California, after grappling with a severe water crisis for over three years, has finally been declared drought-free due to an exceptionally wet, snowy winter and the impact of a rare tropical storm over the summer. The remnants of the drought dissipated in October, driven by autumn rainstorms in the northwestern corner of the state.
This time last year, California faced an escalating water crisis characterized by “extreme” and “exceptional” drought conditions, fueled by the influence of La Niña, a climate pattern associated with reduced precipitation in southern and central California. It marked the culmination of three consecutive record-breaking dry years, featuring parched reservoirs, heatwaves, and devastating wildfires.
Contrary to expectations, the subsequent winter proved to be exceptionally wet, leading to major reservoirs reaching 125 percent of their average levels. Heading into an El Niño winter, which typically favors increased precipitation, California is poised for another potentially wet year. The first significant storm of the season is anticipated to arrive next week.
Brian Fuchs, a climatologist with the National Drought Mitigation Center, highlighted the impact of 32 atmospheric rivers, key components for California’s water supply, during the drought-busting year. Unusually cool weather contributed to one of the state’s most substantial snowpacks on record, slowly melting over spring and summer, replenishing reservoirs and averting severe flood scenarios. In August, Tropical Storm Hilary brought record-breaking rainfall to Southern California, eradicating lingering drought in desert regions.
Most parts of California received 8 to 12 inches of surplus precipitation during the water year, with some areas, including the Central Valley, Sierra Nevada, and Southern California, exceeding 16 to 20 inches above normal.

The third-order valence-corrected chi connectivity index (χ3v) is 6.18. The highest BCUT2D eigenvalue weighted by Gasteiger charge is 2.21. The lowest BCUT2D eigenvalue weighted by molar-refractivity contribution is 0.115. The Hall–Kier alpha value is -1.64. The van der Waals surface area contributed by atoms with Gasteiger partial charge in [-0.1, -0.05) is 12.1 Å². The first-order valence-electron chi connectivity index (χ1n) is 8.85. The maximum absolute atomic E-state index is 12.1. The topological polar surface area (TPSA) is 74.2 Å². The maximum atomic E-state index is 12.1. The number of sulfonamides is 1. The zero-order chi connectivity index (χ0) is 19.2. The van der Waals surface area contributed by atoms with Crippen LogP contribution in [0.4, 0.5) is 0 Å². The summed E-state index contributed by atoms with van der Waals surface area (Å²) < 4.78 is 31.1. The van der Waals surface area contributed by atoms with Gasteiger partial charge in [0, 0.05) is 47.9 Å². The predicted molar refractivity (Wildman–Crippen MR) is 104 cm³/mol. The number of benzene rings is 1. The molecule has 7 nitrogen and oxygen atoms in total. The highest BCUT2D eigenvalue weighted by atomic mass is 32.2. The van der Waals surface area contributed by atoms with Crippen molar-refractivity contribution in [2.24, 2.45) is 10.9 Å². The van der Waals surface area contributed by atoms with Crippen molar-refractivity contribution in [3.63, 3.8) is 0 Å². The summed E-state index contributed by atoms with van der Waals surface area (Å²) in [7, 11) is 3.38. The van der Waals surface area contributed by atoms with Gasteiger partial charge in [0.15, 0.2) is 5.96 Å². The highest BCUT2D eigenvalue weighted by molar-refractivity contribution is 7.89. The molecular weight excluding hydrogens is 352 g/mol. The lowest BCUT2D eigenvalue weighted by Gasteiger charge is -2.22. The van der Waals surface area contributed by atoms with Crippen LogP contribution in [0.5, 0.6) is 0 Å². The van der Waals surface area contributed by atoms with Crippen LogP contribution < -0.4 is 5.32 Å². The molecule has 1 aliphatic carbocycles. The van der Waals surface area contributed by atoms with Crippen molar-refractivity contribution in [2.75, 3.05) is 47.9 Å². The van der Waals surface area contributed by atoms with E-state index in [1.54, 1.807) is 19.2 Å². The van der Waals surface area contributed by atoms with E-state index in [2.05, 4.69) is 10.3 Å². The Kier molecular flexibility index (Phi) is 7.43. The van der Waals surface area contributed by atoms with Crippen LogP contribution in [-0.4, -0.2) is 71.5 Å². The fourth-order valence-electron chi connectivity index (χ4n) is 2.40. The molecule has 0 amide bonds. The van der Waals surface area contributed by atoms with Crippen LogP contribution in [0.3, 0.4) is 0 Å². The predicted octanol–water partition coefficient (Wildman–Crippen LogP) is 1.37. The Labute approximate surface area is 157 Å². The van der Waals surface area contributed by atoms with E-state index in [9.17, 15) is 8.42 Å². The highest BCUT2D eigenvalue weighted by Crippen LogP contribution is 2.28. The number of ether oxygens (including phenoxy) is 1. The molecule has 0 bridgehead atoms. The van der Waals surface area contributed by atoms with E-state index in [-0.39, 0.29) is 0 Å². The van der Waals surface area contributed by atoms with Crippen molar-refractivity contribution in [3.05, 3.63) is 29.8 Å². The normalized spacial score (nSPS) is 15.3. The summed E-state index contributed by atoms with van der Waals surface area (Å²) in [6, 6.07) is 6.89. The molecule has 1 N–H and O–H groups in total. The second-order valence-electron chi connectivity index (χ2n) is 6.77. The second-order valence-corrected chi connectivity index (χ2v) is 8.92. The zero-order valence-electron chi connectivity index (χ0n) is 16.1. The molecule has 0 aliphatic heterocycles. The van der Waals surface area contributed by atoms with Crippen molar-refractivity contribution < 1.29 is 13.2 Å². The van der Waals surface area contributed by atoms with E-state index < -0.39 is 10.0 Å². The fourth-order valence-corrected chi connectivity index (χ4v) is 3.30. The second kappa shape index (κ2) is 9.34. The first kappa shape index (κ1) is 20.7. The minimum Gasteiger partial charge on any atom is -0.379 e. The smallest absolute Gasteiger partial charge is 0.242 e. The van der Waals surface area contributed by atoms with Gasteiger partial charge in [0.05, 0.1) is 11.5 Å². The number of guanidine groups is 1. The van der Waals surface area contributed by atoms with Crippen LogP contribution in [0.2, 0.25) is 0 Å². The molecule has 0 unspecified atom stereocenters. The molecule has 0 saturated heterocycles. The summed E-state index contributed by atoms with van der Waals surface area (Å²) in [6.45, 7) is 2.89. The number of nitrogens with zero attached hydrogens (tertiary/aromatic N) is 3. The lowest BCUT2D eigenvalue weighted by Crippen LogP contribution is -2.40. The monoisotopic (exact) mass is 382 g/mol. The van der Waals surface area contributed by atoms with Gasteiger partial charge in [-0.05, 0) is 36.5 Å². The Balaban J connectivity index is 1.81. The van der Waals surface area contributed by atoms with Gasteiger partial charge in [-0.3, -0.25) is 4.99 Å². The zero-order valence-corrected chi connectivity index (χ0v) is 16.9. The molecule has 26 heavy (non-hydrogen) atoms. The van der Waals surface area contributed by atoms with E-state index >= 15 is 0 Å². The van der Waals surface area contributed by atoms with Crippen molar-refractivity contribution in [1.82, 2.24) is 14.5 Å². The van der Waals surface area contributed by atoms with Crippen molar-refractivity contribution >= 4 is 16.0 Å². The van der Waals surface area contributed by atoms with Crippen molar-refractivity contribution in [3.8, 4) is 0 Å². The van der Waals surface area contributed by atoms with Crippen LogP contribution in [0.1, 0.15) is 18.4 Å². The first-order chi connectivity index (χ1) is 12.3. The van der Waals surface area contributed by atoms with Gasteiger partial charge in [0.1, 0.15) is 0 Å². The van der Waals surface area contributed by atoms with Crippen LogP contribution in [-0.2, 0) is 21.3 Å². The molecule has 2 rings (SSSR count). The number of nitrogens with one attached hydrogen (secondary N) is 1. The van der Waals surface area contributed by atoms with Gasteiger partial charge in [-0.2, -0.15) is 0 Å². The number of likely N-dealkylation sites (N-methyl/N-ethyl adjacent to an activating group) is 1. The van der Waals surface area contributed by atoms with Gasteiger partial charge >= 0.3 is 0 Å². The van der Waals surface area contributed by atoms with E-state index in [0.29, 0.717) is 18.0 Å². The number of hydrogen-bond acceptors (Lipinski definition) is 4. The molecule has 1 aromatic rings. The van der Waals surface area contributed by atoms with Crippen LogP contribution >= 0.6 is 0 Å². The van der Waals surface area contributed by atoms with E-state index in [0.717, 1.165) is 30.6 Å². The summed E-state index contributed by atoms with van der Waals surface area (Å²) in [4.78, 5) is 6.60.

As the state enjoys relief from the prolonged drought, there is optimism that the wet conditions might persist for another year. The prospect of a moderate to strong El Niño adds to this optimism, although it doesn’t guarantee a wet winter. However, this potential for prolonged wet conditions raises concerns about the risk of flooding, especially after last winter’s series of atmospheric rivers resulted in 22 fatalities.
While brimming reservoirs offer protection against immediate impacts, experts caution that the climate’s extremes and increasing temperatures may lead to unpredictable shifts between wet and dry conditions. The Public Policy Institute of California emphasized the need for reservoir managers to adapt operations to address the rising likelihood of rapid transitions from wet to dry years.
California, having faced the driest February on record in 2020, will be closely monitored to see how it navigates potential challenges, with water experts urging preparedness for a future that may include both floods and droughts.